The year has also been rich in international advocacy and collaboration. Entura’s Managing Director, Tammy Chu, shared Entura’s renewable energy insights as part of an Australian Senior Business Delegation to India and at a subsequent roundtable event with Indian Prime Minister Narendra Modi. As Vice-President of the IHA, Tammy participated in the Latin American and Caribbean Roundtable on Sustainable Hydropower in Brazil and the World Hydropower Congress in Bali. Entura also joined an Australian Energy Mission to Thailand and Vietnam.

“On behalf of Entura and in my role on the IHA, I’m always eager to advance fundamental and urgent international discussion about hydropower’s important role in fast-tracking the clean energy transition and powering sustainable growth around the world,” said Chu. “Collaboration will be key to achieving global goals.”

HR Wallingford

Events in Ukraine and Libya have perhaps been the most notable events in the dam industry during 2023 and illustrate, once again, the scale of destruction that is possible when things go wrong, says Tim Hirst, DAMSAT Business Manager at HR Wallingford in the UK.

Whether dam failures are caused by humans or the weather, the end results can be just as devastating. Following the breach of the Kakhovka Dam in the Ukraine, HR Wallingford and the UK Centre for Ecology and Hydrology were commissioned by the Foreign Commonwealth and Development Office to produce an impact report. Over a period of less than three weeks, the team put together a series of assessments, including the impacts to the ecology, economics, and agronomy in the area downstream of the breach.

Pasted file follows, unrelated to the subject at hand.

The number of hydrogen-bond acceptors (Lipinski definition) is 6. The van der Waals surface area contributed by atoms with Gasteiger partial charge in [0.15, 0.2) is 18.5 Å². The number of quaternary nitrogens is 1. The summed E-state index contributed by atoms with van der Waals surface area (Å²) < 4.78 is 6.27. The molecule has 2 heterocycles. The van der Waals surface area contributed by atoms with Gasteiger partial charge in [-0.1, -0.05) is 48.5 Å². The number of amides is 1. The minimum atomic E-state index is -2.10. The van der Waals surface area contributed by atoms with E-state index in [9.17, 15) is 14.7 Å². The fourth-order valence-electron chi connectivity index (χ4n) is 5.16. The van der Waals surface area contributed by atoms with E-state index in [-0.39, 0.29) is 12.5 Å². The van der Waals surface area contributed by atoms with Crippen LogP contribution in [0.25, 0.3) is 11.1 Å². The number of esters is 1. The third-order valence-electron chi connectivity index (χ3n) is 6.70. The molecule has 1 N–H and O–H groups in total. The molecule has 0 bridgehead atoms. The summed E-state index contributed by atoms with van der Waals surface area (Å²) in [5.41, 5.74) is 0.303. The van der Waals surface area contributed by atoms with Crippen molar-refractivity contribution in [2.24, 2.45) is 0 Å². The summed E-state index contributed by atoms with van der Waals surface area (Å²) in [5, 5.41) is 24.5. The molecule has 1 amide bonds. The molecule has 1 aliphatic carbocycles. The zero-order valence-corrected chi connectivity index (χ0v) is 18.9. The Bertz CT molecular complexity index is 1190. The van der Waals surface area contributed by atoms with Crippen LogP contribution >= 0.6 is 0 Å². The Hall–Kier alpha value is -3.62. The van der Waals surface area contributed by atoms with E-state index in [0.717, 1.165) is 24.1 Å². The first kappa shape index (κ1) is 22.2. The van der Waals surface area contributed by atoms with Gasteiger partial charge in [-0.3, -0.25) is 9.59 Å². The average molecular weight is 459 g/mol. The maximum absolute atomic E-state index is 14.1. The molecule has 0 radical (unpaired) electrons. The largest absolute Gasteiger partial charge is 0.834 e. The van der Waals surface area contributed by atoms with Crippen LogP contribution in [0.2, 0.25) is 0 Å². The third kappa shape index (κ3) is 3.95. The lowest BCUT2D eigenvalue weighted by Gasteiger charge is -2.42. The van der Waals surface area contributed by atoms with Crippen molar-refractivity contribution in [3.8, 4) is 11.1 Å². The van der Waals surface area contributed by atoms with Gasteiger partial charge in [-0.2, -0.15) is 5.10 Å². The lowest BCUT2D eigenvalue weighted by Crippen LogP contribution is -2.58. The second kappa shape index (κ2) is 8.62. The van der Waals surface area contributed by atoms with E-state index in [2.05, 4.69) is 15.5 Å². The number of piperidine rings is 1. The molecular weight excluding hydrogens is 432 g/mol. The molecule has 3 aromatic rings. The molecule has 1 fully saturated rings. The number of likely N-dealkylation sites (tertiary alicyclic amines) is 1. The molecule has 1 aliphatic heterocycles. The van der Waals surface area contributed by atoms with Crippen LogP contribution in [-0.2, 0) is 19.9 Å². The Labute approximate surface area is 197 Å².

The tragedy at Derna certainly made us stop and think about the need for cost-effective monitoring, particularly in hard-to-reach areas. Disasters such as this were the reason we developed our space-based system DAMSAT.

DAMSAT is an ‘eye in the sky’ that monitors dams for advanced signs of movement, and leakage. It uses a wide range of satellite-derived data which is integrated with terrestrial observations and recordings. The system employs machine learning algorithms, programmed by HR Wallingford’s experts in dam engineering and artificial intelligence, to produce actionable information that owners, operators and regulators can use to help keep their assets in prime condition.

DAMSAT was developed for tailings and water dams and has been deployed successfully in Europe and South America. HR Wallingford, working with the UK Space Agency and other partners, is now delivering an ambitious international expansion programme in order to help vulnerable communities worldwide.

From a personal perspective, Hirst says, he is really excited by the prospect that DAMSAT offers, particularly in the field of consequence planning. The system incorporates the huge base of knowledge within HR Wallingford in terms of breach, flood and life safety modelling. These greatly assist the development of contingency plans and could lead to significant higher levels of preparedness in the event of future disasters, such as those experienced during 2023.

Julian David Hunt, Research Scientist at King Abdullah University of Science and Technology